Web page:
DC's Stargirl -- "Summer School: Chapter Eleven" -- Image Number: STG211fg_0007r.jpg -- Pictured: Meg DeLacy as Cindy Burman / Shiv -- Photo: The CW -- © 2021 The CW Network, LLC. All Rights Reserved.

The idea of a dimension of pure hallucination and sadness is so comic book-y, and calling it the Shadowlands even moreso. And that’s what makes it rad. Spoilers follow for Stargirl Season 2, Epiosde 11, “Summer School: Chapter Eleven.”

“Summer School: Chapter Eleven”

FACING THE DARKNESS — After a frightening encounter leaves Courtney’s (Brec Bassinger) life hanging in the balance, the team band together to determine their next steps.

When the show’s main character gets sucked into an inky black puddle by a living god of wrath, the stakes are a little different from just about any other character. We know she’s going to be back–she has a whole third season to film. But that doesn’t mean they can’t have some fun with it.

The Shadowlands

Courtney ends up in the Shadowlands, the dark place where Eclipso sends his victims when he wants to get more out of them than just their death. It’s not long before Courtney runs into Cindy, and before the cut of a razor-sharp blade on Courtney’s arm tells Cindy that Courtney is, in fact, real.

Those pushed into the Shadowlands will see anything that will elicit a negative emotion from them. Anything they feel guilt over, anyone they hate, any regrets they have, the Shadowlands will surface every bit of it and make throw it in your face over and over.

This lets the show wade back through some of Courtney and Cindy’s experiences; Eclipso taunts Courtney with visions of Rick and Yolanda drowning in misery. She also finds Joey Zarick, the son of ISA member William Zarick, two of the very first casualties of the ISA’s attack on Blue Valley in Stargirl Season 1.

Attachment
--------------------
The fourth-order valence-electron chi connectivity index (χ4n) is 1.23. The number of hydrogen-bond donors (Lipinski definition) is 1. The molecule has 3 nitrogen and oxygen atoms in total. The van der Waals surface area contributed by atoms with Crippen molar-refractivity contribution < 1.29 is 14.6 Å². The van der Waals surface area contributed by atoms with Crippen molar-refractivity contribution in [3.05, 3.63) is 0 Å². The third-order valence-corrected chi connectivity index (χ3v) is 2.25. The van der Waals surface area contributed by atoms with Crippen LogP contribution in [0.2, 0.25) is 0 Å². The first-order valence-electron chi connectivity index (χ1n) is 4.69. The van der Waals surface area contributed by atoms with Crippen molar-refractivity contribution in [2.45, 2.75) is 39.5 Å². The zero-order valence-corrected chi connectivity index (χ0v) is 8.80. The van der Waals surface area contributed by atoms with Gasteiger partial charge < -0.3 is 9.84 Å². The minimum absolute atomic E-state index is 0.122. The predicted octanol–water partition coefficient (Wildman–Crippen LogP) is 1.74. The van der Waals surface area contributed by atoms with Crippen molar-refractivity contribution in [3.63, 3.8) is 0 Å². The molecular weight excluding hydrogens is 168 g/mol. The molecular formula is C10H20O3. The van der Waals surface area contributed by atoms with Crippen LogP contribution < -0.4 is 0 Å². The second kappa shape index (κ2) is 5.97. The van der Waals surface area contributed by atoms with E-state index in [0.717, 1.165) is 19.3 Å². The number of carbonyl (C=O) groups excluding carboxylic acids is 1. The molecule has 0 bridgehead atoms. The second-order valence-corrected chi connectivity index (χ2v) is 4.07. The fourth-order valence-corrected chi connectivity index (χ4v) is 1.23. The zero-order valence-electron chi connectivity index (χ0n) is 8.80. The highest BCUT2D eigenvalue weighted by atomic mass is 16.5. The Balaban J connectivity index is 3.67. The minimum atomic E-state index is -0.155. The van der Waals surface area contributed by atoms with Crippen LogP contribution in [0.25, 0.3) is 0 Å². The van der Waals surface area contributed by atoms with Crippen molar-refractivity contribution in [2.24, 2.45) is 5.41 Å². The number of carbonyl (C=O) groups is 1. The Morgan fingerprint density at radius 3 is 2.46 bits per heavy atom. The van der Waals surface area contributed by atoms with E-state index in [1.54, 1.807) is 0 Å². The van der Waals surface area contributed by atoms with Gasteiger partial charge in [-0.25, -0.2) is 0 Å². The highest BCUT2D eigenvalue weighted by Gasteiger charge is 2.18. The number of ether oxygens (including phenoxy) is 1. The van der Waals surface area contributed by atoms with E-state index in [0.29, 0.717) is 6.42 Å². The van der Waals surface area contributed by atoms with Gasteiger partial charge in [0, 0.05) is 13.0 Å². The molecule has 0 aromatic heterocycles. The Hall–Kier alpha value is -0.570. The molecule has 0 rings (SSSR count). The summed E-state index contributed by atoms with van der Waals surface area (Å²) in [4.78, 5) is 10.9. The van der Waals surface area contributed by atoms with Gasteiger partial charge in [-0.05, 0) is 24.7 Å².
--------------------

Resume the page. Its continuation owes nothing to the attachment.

Cindy’s Nightmares

Cindy, meanwhile, remembers her birth mother and the way she was seemingly coerced by her father into killing her, and the way her father tested and experimented on her, trying to turn her into a living weapon for his own purposes.

Along the way, though, they meet the original Dr. Mid-Nite, the one Beth has been communicating with through the goggles for weeks now. He’s been living there for years, but tells Courtney that time passes differently in this dimension, and that keeping the goggles on for all that time has kept him safe from the terrors of the dimension.

Outside, Beth, Jennie, and Courtney’s family work hard to find her a way out, tracking down the Shade, who is convalescing in a movie theater. The Shade is able to open a portal to the Shadowlands, and all three–Courtney, Cindy, and Charles McNider–make it out by the end of the episode. The Shade, however, seemingly dies in the process.

Life comes at you fast

It’s a quick resolution that feels a little too easy for the show, but it’s hard not to think about how The Flash would’ve spent a whole story arc on it. I’ll take a fast but functional resolution over dragging things out for the sake of melodrama any day.

This is a visually unique episode, too; the entirety of the Shadowlands segments are in black and white, but it doesn’t feel like they just drained the color; the shadows are deeper, the whites more washed out. It feels otherworldly even putting aside the swirling shadows and teleporting doors. On the outside, Jennie uses the Lantern ring to pick up the Shade’s “scent,” resulting in a neon-green, three-dimensional map of Blue Valley appearing before her and the others, and it looks really cool; this is the kind of visual effect that feels like a good fit for a CW-grade show because it’s harder to make it look like some weird uncanny valley stuff.

This is a good setup for the last two episodes, bringing Cindy–even if temporarily–into an alliance with Courtney and Beth. The show has all kinds of hanging threads to play with now, and two short episodes in which to tie them all up with. Rick and Yolanda are still isolated, Artemis (the daughter of Sportsmaster and Tigress) is off hiding somewhere, and Starman has slowly been making his way toward Blue Valley. Now, Dr. McNider is back to give guidance to Beth and the team (I hope). The Shade is seemingly dead, but the team spotted two instances of him, and a guy who can literally go up in smoke is pretty hard to kill permanently. He’s been one of my favorite characters, so I wouldn’t mind seeing him again. If the writers can bring all of this together, it should make for a solid ending.